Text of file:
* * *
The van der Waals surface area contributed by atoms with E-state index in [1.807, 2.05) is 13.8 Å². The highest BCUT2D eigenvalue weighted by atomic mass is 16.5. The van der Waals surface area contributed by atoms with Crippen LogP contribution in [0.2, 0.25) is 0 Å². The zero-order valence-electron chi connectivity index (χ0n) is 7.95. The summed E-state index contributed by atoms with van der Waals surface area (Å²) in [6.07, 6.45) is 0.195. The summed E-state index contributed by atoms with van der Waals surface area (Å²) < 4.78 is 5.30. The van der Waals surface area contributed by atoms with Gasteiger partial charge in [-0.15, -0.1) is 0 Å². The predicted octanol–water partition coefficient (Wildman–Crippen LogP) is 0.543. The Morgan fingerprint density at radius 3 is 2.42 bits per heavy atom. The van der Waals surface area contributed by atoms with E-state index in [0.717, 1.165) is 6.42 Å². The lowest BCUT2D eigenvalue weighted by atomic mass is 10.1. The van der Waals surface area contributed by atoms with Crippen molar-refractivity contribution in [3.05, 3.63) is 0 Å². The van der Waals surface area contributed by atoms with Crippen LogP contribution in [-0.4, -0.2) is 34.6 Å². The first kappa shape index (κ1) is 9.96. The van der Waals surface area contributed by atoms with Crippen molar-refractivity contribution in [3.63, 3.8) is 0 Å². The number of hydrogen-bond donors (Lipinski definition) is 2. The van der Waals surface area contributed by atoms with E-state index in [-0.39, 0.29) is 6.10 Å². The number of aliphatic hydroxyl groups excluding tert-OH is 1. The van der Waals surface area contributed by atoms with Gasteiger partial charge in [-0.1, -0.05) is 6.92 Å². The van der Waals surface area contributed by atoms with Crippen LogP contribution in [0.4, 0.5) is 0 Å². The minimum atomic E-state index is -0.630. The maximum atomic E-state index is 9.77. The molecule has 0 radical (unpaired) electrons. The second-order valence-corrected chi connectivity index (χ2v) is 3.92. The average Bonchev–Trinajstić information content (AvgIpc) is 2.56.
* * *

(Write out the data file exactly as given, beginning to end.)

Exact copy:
The van der Waals surface area contributed by atoms with E-state index in [1.807, 2.05) is 13.8 Å². The highest BCUT2D eigenvalue weighted by atomic mass is 16.5. The van der Waals surface area contributed by atoms with Crippen LogP contribution in [0.2, 0.25) is 0 Å². The zero-order valence-electron chi connectivity index (χ0n) is 7.95. The summed E-state index contributed by atoms with van der Waals surface area (Å²) in [6.07, 6.45) is 0.195. The summed E-state index contributed by atoms with van der Waals surface area (Å²) < 4.78 is 5.30. The van der Waals surface area contributed by atoms with Gasteiger partial charge in [-0.15, -0.1) is 0 Å². The predicted octanol–water partition coefficient (Wildman–Crippen LogP) is 0.543. The Morgan fingerprint density at radius 3 is 2.42 bits per heavy atom. The van der Waals surface area contributed by atoms with E-state index in [0.717, 1.165) is 6.42 Å². The lowest BCUT2D eigenvalue weighted by atomic mass is 10.1. The van der Waals surface area contributed by atoms with Crippen molar-refractivity contribution in [3.05, 3.63) is 0 Å². The van der Waals surface area contributed by atoms with Crippen LogP contribution in [-0.4, -0.2) is 34.6 Å². The first kappa shape index (κ1) is 9.96. The van der Waals surface area contributed by atoms with Crippen molar-refractivity contribution in [3.63, 3.8) is 0 Å². The number of hydrogen-bond donors (Lipinski definition) is 2. The van der Waals surface area contributed by atoms with E-state index in [-0.39, 0.29) is 6.10 Å². The number of aliphatic hydroxyl groups excluding tert-OH is 1. The van der Waals surface area contributed by atoms with Gasteiger partial charge in [-0.1, -0.05) is 6.92 Å². The van der Waals surface area contributed by atoms with Crippen LogP contribution in [0.4, 0.5) is 0 Å². The minimum atomic E-state index is -0.630. The maximum atomic E-state index is 9.77. The molecule has 0 radical (unpaired) electrons. The second-order valence-corrected chi connectivity index (χ2v) is 3.92. The average Bonchev–Trinajstić information content (AvgIpc) is 2.56.